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How do I scan email headers to identify phishing attempts?
How do I scan email headers to identify phishing attempts?

Understand how to identify and authenticate email spoofing attempts, and what to do if you interact with a malicious email.

Updated over a week ago

Phishing emails are one of the most common types of cyber attacks used by criminals, and are most typically used to infect your computer, or steal user data through a technique called email spoofing.

Email spoofing tricks users into thinking that a message they received originated from a known or trusted source—in most cases, a colleague, vendor, or brand. In these attacks, the sender forges email headers to display a fake sender address, which most users believe to be authentic.

If you receive an email that seems suspicious:

  1. Verify that the sender’s email address has a valid username and domain name. Suspicious email addresses often look similar to “John Doe <johndoe.%[email protected]>”;

  2. Verify that the sender of an email is trusted/known, and that the tone of the message is consistent with the sender;

  3. Scan for grammatical errors, typos, or anomalies in the body of the email. Legitimate messages from companies rarely contain these types of errors;

  4. Consider the message’s tone and what is being offered. If it seems threatening or too good to be true, there’s a high probability that it’s a phishing attempt; and

  5. Take note of what’s being asked of you. the majority of companies won’t request sensitive or personal information via email.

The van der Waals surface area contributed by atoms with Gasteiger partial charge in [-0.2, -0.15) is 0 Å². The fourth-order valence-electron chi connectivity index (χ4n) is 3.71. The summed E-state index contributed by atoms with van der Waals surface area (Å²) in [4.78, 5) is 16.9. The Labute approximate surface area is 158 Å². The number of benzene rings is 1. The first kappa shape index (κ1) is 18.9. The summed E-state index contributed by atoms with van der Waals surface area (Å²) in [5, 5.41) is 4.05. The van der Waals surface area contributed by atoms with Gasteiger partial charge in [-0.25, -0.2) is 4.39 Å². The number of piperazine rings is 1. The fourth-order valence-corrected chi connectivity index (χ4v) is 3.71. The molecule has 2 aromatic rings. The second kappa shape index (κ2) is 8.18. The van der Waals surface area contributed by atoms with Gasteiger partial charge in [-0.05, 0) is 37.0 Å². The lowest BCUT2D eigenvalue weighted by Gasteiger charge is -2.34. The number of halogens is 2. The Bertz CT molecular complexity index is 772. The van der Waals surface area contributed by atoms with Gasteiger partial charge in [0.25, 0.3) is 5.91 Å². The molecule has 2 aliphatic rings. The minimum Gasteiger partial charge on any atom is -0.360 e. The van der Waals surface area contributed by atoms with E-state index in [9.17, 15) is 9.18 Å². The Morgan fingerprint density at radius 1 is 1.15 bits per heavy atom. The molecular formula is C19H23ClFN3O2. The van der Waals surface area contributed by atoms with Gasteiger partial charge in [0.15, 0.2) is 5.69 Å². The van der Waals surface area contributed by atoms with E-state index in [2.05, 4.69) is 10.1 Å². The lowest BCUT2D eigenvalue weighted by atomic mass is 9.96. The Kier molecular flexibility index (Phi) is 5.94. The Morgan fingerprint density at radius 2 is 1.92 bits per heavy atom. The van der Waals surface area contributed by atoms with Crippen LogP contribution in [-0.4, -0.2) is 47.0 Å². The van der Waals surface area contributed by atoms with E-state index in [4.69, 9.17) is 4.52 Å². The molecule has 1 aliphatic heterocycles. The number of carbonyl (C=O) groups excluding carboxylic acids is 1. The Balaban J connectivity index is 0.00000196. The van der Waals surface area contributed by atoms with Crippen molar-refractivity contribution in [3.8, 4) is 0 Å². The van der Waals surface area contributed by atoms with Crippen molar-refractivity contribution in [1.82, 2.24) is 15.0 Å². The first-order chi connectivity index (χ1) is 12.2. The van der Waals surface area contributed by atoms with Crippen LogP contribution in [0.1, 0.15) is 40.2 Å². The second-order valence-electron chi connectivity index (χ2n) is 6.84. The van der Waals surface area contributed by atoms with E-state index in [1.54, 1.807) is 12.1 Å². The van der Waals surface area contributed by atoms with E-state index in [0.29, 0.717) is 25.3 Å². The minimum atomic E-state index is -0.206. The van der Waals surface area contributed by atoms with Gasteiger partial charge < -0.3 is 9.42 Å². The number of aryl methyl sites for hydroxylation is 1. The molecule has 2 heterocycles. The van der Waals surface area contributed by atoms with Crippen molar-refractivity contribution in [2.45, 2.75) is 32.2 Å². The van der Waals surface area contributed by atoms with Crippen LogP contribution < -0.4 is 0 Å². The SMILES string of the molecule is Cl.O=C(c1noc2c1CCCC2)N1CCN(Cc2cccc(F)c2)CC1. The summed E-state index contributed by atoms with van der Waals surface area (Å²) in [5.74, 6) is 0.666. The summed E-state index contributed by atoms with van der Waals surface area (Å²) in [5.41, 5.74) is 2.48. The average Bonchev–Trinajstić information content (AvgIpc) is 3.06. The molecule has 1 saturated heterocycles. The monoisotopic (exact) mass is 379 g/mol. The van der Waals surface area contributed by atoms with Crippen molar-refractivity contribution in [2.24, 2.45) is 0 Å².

Another way to verify the authenticity of an email is by reviewing the email’s header for clues.

  1. Confirm that the 'From:' email address matches the display name. The from: address may appear legitimate at first, but closer inspection of the email headers could reveal that the email address actually associated with the display name originated from someone else.

  2. Ensure that the 'Reply-To' header matches the source. This is typically hidden when receiving the message, and is often overlooked when responding. If the reply-to address doesn’t match the sender or the site that they claim to be from, there is a high probability that it’s been forged.

  3. Locate where the 'Return-Path' goes. The return-path identifies where the message originally came from. While it’s still possible to forge the Return-path in a message header, it’s not a commonly used tactic.

If you accidentally interact with a malicious email, stay calm and:

  1. Stop using your device;

  2. Disable Wi-Fi or disconnect any network cables so your device can’t connect to the Internet;

  3. Power off your device;

  4. Contact your IT security department if you’re using a corporate device. They can disable accounts and other device features;

  5. Change your password, passphrase, or PIN using a different device;

  6. Scan the device using anti-malware software if possible;

  7. Restore network connections only when you achieve a clean system;

  8. Perform any available updates and security patches on your device; and

  9. Monitor your accounts regularly for suspicious activity.

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